We Continue the Work of Those
Who Were the First.

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Current issue

ELEKTRO 12/2018 was released on December 12th 2018. Its digital version will be available on January 1st 2019.

Topic: Measurement engineering and measuring instruments; Testing industry and diagnostics

Main Article
Thermovision measurement in electrical power engineering
Smart Cities (part 5)

SVĚTLO (Light) 6/2018 was released on December 3rd 2018. Its digital version will be available on January 4th 2019.

Luminaires and light apparatuses
Modular floodlights Siteco
Decorative luminaire PRESBETON H-E-X from the integral series town equipment
LED luminaires ESALITE – revolution in sphere of industrial lighting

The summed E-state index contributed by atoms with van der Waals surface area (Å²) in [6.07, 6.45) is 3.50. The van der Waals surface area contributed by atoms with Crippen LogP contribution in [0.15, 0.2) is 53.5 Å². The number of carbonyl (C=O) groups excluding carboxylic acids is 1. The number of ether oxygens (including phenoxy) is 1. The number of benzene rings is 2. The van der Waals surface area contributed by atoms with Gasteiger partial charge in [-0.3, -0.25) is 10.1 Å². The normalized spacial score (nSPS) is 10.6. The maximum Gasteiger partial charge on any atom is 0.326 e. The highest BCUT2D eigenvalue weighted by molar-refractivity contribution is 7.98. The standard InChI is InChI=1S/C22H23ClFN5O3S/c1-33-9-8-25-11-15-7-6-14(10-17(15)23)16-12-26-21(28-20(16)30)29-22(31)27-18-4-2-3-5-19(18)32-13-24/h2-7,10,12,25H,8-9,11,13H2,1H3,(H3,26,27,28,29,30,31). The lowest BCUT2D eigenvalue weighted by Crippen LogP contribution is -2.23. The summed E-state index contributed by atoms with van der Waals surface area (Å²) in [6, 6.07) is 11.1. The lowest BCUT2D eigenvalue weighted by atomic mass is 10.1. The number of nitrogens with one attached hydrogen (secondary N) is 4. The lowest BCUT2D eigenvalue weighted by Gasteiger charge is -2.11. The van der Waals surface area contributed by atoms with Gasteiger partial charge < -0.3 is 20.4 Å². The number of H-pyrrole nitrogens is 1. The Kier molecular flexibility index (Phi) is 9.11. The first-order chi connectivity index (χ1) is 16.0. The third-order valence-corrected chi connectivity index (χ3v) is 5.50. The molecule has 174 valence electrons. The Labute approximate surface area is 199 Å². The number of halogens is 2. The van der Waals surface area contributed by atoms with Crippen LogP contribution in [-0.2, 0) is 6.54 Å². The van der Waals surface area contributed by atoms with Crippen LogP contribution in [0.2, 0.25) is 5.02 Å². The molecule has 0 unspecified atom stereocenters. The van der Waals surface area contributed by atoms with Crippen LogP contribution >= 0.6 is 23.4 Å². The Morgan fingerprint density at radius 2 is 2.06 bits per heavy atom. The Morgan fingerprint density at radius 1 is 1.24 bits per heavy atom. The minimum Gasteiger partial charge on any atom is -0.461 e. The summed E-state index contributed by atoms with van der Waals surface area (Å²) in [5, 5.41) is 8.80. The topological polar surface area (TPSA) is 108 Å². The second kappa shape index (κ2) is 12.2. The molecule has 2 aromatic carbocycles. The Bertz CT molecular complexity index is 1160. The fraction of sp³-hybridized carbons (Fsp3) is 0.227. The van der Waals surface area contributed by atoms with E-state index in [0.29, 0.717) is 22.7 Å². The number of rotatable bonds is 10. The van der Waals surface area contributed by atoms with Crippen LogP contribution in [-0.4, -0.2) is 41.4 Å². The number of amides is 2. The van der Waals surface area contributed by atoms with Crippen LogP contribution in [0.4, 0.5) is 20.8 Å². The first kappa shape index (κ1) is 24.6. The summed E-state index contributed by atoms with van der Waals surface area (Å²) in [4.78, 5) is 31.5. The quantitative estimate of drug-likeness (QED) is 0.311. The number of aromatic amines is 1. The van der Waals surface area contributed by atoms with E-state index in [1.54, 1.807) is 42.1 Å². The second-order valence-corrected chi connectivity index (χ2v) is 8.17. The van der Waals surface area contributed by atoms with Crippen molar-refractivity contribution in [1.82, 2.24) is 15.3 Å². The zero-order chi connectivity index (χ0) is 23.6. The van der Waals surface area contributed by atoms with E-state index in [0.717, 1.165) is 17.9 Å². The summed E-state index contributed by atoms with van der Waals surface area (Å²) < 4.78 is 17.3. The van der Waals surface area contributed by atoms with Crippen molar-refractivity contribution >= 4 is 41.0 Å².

Daylight
About median illumination by daylight
Professional colloquium Daylight in practice

Enabling Wireless Virtual Reality

16.11.2016 | MIT CSAIL | www.csail.mit.edu

One of the limits of today’s virtual reality (VR) headsets is that they have to be tethered to computers in order to process data well enough to deliver high-resolution visuals. But wearing an HDMI cable reduces mobility.

Fortunately, researchers from MIT’s Computer Science and Artificial Intelligence Laboratory (CSAIL) have recently unveiled a prototype system called “MoVR” that allows gamers to use any VR headset wirelessly.

Virtual reality without cables

In tests, the team showed that MoVR can enable untethered communication at a rate of multiple Gbps, or billions of bits per second. The system uses special high-frequency radio signals called “millimeter waves” (mmWaves) that many experts think could someday help deliver blazingly-fast 5G smartphones.

Researchers tested the system on an HTC Vive but say that it can work with any headset.

Read more at MIT CSAIL

Image Credit: Adam Conner-Simons, MIT CSAIL

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